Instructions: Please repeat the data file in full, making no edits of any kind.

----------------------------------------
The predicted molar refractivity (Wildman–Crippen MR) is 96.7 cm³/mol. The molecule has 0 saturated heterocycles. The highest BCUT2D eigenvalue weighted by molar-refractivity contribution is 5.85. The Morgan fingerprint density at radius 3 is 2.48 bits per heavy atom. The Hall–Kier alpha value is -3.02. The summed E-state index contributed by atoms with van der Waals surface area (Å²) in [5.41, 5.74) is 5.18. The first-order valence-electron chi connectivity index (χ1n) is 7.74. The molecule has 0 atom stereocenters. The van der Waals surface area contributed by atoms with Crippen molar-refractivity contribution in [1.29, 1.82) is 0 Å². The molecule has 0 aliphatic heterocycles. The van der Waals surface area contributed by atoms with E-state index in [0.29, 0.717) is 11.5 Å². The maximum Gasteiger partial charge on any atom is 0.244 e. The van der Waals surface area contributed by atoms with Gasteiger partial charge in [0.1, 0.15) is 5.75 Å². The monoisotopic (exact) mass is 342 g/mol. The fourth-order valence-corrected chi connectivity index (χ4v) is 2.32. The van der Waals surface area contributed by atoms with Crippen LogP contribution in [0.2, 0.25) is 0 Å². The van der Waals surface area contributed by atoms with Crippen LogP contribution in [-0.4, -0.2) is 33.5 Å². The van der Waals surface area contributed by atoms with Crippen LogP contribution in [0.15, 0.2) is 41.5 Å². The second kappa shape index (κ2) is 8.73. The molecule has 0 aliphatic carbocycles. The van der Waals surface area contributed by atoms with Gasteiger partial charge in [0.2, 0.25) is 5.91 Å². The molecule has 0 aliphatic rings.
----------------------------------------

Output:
The predicted molar refractivity (Wildman–Crippen MR) is 96.7 cm³/mol. The molecule has 0 saturated heterocycles. The highest BCUT2D eigenvalue weighted by molar-refractivity contribution is 5.85. The Morgan fingerprint density at radius 3 is 2.48 bits per heavy atom. The Hall–Kier alpha value is -3.02. The summed E-state index contributed by atoms with van der Waals surface area (Å²) in [5.41, 5.74) is 5.18. The first-order valence-electron chi connectivity index (χ1n) is 7.74. The molecule has 0 atom stereocenters. The van der Waals surface area contributed by atoms with Crippen molar-refractivity contribution in [1.29, 1.82) is 0 Å². The molecule has 0 aliphatic heterocycles. The van der Waals surface area contributed by atoms with E-state index in [0.29, 0.717) is 11.5 Å². The maximum Gasteiger partial charge on any atom is 0.244 e. The van der Waals surface area contributed by atoms with Gasteiger partial charge in [0.1, 0.15) is 5.75 Å². The monoisotopic (exact) mass is 342 g/mol. The fourth-order valence-corrected chi connectivity index (χ4v) is 2.32. The van der Waals surface area contributed by atoms with Crippen LogP contribution in [0.2, 0.25) is 0 Å². The van der Waals surface area contributed by atoms with Crippen LogP contribution in [-0.4, -0.2) is 33.5 Å². The van der Waals surface area contributed by atoms with Crippen LogP contribution in [0.15, 0.2) is 41.5 Å². The second kappa shape index (κ2) is 8.73. The molecule has 0 aliphatic carbocycles. The van der Waals surface area contributed by atoms with Gasteiger partial charge in [0.2, 0.25) is 5.91 Å². The molecule has 0 aliphatic rings.